Los Angeles City Council on Wednesday approved a new law requiring people over 12 to provide proof of full coronavirus vaccination to access a wide range of indoor locations.
As of November 4, Los Angeles business owners must request to see digital or physical coronavirus immunization cards of people before allowing them entry. People with health problems preventing them from being safely vaccinated and those with religious exemptions will instead need to provide proof of a negative coronavirus test taken within 72 hours of their visit.
Hector Aguirre, director of City Tacos at USC Village, said he’s not sure what steps his company will need to take to uphold the mandate.
âI don’t really know the whole situation. I just saw [the news] right now for the first time, âAguirre said. “I mean, I’ve heard that other countries like France are already in a situation where peopleâ¦ have to show proof of vaccination, but for LA I’m not sure how it’s going to go.”
Aguirre said that because City Tacos had just moved to Los Angeles, the tenure could make the transition more difficult.
âI mean, we just opened last month so we’re still brand new to the site,â Aguirre said. “We’re still trying to figure out how everything works now, to sort out our problems.”
Marin Ruiz, a second-year major in neuroscience, also expressed concern for companies, which she said are likely to have difficulty implementing the order due to the potential loss of customers.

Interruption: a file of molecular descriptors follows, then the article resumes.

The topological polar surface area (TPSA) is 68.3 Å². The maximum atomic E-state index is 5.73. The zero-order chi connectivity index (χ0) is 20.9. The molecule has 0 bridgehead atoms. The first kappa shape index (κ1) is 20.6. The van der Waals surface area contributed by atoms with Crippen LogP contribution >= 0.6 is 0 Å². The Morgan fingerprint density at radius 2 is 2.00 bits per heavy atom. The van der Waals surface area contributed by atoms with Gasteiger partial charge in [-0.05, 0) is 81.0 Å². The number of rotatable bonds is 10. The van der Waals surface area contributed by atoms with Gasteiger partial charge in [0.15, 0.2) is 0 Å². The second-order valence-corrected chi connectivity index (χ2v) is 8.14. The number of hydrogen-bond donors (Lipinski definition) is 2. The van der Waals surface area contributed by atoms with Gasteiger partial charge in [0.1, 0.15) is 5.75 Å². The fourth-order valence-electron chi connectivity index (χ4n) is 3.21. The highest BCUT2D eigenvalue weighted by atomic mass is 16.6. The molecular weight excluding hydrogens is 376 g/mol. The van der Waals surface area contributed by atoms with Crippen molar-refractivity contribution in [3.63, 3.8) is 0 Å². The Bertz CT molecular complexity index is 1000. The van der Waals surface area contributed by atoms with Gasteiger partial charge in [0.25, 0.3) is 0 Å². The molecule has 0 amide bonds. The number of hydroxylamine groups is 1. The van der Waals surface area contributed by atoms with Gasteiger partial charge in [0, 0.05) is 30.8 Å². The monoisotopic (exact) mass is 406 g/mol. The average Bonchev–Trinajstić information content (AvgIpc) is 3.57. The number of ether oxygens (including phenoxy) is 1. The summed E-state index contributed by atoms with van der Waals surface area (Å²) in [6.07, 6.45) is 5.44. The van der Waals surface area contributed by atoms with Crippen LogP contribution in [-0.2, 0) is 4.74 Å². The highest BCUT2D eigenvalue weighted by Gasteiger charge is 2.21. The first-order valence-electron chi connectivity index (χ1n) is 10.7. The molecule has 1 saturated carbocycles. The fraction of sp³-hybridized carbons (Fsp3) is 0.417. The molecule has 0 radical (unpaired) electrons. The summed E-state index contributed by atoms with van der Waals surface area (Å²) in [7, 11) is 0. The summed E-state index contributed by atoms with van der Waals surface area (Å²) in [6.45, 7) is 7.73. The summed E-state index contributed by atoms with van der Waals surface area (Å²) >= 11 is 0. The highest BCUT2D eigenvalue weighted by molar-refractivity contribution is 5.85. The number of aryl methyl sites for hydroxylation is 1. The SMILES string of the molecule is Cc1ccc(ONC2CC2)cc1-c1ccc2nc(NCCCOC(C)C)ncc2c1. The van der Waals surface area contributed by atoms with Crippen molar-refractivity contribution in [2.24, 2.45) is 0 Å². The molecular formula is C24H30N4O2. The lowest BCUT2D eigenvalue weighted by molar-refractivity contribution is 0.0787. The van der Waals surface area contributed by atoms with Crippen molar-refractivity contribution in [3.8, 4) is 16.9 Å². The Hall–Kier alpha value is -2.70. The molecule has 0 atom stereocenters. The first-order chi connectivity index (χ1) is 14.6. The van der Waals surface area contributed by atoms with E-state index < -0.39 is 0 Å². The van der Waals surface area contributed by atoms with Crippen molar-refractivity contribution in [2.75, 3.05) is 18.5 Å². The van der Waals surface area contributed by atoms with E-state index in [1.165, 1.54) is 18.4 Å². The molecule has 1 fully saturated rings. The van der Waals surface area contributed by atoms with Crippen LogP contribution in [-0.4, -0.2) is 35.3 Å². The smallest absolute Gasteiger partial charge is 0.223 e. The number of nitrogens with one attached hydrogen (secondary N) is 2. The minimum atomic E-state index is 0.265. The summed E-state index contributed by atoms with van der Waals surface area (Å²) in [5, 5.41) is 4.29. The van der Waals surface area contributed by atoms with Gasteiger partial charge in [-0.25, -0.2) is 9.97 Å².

âI really feel like there is so much that can go wrong, it’s going to be very difficult to apply,â Ruiz said. âI have a feeling that businesses are going to learn that people won’t want to go or that people might not be able to access some [businesses] because they cannot provide proof of vaccination.
Aayush Jonnagadla, a junior specializing in business administration, said he believes the board’s policy will have a positive impact on Los Angeles, but expects enforcement and compliance to be difficult for students living on the campus.
“At USC, it will be difficult for students to be able to have all the information about their Trojan Check as well as vaccination requirements,” Jonnagadla said. “There are also so many different ways to get these immunization cards online, so it’s complicated for people to figure outâ¦ It just takes a standardized immunization card that they digitally accept.”
Other students see the ordinance as a valid way to fight the spread of the coronavirus, such as Jake Kandell, a sophomore majoring in computer science.
âI think it’s generally a good idea. I think the vaccine is huge. That’s what’s going to get us out of COVID, âKandell said. “Yes [the city is] able to find a good system to set it up where people can easily access their vaccine information and there are people who are easily able to check it in a quick way, this is definitely a good step and a great way to help us slow down COVID.
Despite his concerns about the logistics of implementing the mandate, Jonnagadla said he ultimately supported the decision because he believed that maximizing vaccinations would also maximize public health.
âIf you do your part, you are protecting the people around you – you are not just protecting yourself,â Jonnagadla said. “So I think that’s really a very important thing and I’m happy that LA is instituting this.”